Friday, April 5, 2013

Vietnam in the Aftermath of a Chemical Holocaust
The Geneva Agreement of 1954 ended the French colonial rule of Vietnam. However, the Eisenhower administration subverted the idea of a united and independent Vietnam. It funded a puppet government in Saigon to resist Hanoi, thus precipitating a twenty-year American War in Indochina.

In 1961, president John Kennedy approved the use of herbicides to defoliate the dense jungles of Vietnam. This decision turned a bitterly fought war into an illegal, immoral, and humiliating contest for the United States and an ecological catastrophe for Vietnam.
The Americans sprayed the forests and rice fields of Vietnam with Agent Orange, a concoction of 2,4,5-T and 2,4-D, two exceedingly toxic weed killers. One of them, 2,4,5-T, was contaminated by TCDD-dioxin, the most potent molecule in the industrial world's chemical arsenal. The chemical warfare lasted until 1970 when president Richard Nixon renounced the first use of "incapacitating chemical weapons" and "any use of biological and toxin weapons."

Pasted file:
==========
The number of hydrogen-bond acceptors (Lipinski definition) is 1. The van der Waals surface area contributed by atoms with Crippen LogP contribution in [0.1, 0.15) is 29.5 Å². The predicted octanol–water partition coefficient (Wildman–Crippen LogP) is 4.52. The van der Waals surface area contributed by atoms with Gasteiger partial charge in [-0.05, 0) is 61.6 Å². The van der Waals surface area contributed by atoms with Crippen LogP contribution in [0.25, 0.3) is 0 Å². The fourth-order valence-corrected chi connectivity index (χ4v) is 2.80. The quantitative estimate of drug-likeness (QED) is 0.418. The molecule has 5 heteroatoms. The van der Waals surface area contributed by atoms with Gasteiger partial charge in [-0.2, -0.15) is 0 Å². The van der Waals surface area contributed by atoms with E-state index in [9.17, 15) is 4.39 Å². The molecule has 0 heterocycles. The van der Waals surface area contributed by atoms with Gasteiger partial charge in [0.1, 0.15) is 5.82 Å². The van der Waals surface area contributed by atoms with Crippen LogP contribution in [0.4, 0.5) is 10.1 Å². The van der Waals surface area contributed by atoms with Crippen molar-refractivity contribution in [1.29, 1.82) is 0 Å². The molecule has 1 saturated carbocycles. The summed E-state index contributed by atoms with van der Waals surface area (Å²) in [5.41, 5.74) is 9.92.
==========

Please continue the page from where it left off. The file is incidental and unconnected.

In 1977, the Linnean Society of London published a study on the "Ecological Effects of Pesticides." Arthur H. Westing, a dioxin expert working for the Stockholm International Peace Research Institute, authored a chapter about the "Ecological effects of the military use of herbicides."
Westing theorized that it would take centuries to undo the ecological damage the Agent Orange inflicted on Vietnam. He suggested that more than 200 pounds of TCDD-dioxin "was injected into the South Vietnamese environment as a concomitant of the military spraying." 

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